Brent
 
So is a typical device encrypted better than a password manager? Seems if it is 4X more difficult to actually get into someone's computer or device then cracking the password manager wouldn't be all that hard to do for a "Hacker" once inside. If that's the case then I don't see a point in running one. You also have to worry about your password being compromised on the other end, such as here on PM, Amazon or whoever has it. Which is good reason to have several, the bitch is keeping track of them. I highly doubt a person trying dick with your stuff would look through all your pictures, maybe write them on paper then snap a photo then hide it in a password protected Zip file? What a freaking pain in the ass!

Brent

Been playin' at it since vacuum tubes did the math. I used one back when I had a zillion apps and servers to mind. Otherwise, used building names, street addresses, rack slots, etc as part of a memory trick and did not risk it.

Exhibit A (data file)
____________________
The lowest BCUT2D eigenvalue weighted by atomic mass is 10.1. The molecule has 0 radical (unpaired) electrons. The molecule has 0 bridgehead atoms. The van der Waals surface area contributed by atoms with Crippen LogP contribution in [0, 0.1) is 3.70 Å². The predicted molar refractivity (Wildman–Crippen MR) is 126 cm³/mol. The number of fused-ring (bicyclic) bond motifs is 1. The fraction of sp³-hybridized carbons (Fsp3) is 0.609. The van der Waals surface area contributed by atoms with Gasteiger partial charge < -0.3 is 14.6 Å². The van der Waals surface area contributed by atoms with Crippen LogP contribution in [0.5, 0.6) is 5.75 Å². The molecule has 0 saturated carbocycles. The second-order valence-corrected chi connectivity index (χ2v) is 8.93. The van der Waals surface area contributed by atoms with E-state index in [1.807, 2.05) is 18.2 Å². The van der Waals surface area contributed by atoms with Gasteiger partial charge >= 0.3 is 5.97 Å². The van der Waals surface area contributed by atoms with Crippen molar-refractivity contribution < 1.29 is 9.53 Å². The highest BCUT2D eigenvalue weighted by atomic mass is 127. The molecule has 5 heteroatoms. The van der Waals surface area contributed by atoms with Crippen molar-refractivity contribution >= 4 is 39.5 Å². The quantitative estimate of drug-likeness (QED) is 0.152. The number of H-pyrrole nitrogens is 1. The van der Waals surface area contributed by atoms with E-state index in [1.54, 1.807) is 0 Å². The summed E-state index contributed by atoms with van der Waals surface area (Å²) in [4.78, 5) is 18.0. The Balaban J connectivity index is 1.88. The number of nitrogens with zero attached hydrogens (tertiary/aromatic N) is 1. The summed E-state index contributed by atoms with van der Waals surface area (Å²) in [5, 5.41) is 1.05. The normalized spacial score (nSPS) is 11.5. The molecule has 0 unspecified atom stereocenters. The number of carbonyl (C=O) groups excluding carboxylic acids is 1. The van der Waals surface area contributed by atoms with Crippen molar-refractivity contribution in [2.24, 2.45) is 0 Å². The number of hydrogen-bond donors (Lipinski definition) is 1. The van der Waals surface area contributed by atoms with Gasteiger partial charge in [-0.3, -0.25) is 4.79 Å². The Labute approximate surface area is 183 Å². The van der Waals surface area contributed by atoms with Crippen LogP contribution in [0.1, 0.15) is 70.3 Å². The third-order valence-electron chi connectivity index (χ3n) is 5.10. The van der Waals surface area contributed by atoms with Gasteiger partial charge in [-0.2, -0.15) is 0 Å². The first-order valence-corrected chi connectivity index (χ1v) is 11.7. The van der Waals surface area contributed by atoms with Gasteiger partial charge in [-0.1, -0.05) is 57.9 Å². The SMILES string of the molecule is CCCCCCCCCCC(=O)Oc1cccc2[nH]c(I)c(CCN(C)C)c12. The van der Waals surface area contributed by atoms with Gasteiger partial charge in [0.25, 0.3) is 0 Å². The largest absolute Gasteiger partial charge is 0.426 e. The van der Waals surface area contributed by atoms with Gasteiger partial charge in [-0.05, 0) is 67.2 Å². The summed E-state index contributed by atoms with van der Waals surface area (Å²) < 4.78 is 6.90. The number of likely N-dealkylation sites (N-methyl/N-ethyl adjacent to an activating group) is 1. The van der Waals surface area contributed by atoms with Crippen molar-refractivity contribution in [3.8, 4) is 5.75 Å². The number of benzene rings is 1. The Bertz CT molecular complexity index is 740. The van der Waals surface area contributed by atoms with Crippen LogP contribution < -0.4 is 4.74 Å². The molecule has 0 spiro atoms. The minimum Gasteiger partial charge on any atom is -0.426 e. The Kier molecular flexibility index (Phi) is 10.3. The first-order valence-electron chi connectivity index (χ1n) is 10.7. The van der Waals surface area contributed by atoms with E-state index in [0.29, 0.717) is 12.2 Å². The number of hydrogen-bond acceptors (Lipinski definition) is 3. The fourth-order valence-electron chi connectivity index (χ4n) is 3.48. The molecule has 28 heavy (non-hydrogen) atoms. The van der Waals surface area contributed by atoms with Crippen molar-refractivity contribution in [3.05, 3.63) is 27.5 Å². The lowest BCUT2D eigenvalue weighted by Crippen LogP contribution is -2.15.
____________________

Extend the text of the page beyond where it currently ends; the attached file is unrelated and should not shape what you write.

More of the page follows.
Generally, those who harvest them don't look at all. They simply sell the lists - more than once - to others who each automate the "data mining" of them for one sort of advantage or another.

How secure is anything "on-box"? Not very, once a copy is taken-away over the 'net to be attacked elsewhere with heavier hammers and plenty of time. More often, malware is installed on-box to watch, collect, send off a continuing stream of info, as Huawei was caught doing in HARDWARE, even.

Been sofware infection on Windows boxes since forever-ago, Android & Mac more recently. The typical Winbox may have over two-dozen different cooties in place that a "Virus Checker" misses.